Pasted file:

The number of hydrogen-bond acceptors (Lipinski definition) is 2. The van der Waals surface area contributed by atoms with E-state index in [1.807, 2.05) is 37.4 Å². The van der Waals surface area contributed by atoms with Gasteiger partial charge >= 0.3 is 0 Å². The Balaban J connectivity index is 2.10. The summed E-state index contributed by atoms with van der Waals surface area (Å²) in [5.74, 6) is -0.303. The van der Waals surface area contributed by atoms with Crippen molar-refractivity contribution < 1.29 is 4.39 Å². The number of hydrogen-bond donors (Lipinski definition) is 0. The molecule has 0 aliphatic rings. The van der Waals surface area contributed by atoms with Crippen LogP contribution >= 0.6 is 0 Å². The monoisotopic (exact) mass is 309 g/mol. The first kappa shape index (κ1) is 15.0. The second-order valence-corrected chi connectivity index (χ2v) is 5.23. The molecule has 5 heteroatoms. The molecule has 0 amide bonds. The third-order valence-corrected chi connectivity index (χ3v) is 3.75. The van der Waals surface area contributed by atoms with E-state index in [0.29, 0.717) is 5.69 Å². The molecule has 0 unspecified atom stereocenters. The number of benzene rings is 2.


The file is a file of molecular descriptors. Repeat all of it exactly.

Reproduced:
The number of hydrogen-bond acceptors (Lipinski definition) is 2. The van der Waals surface area contributed by atoms with E-state index in [1.807, 2.05) is 37.4 Å². The van der Waals surface area contributed by atoms with Gasteiger partial charge >= 0.3 is 0 Å². The Balaban J connectivity index is 2.10. The summed E-state index contributed by atoms with van der Waals surface area (Å²) in [5.74, 6) is -0.303. The van der Waals surface area contributed by atoms with Crippen molar-refractivity contribution < 1.29 is 4.39 Å². The number of hydrogen-bond donors (Lipinski definition) is 0. The molecule has 0 aliphatic rings. The van der Waals surface area contributed by atoms with Crippen LogP contribution >= 0.6 is 0 Å². The monoisotopic (exact) mass is 309 g/mol. The first kappa shape index (κ1) is 15.0. The second-order valence-corrected chi connectivity index (χ2v) is 5.23. The molecule has 5 heteroatoms. The molecule has 0 amide bonds. The third-order valence-corrected chi connectivity index (χ3v) is 3.75. The van der Waals surface area contributed by atoms with E-state index in [0.29, 0.717) is 5.69 Å². The molecule has 0 unspecified atom stereocenters. The number of benzene rings is 2.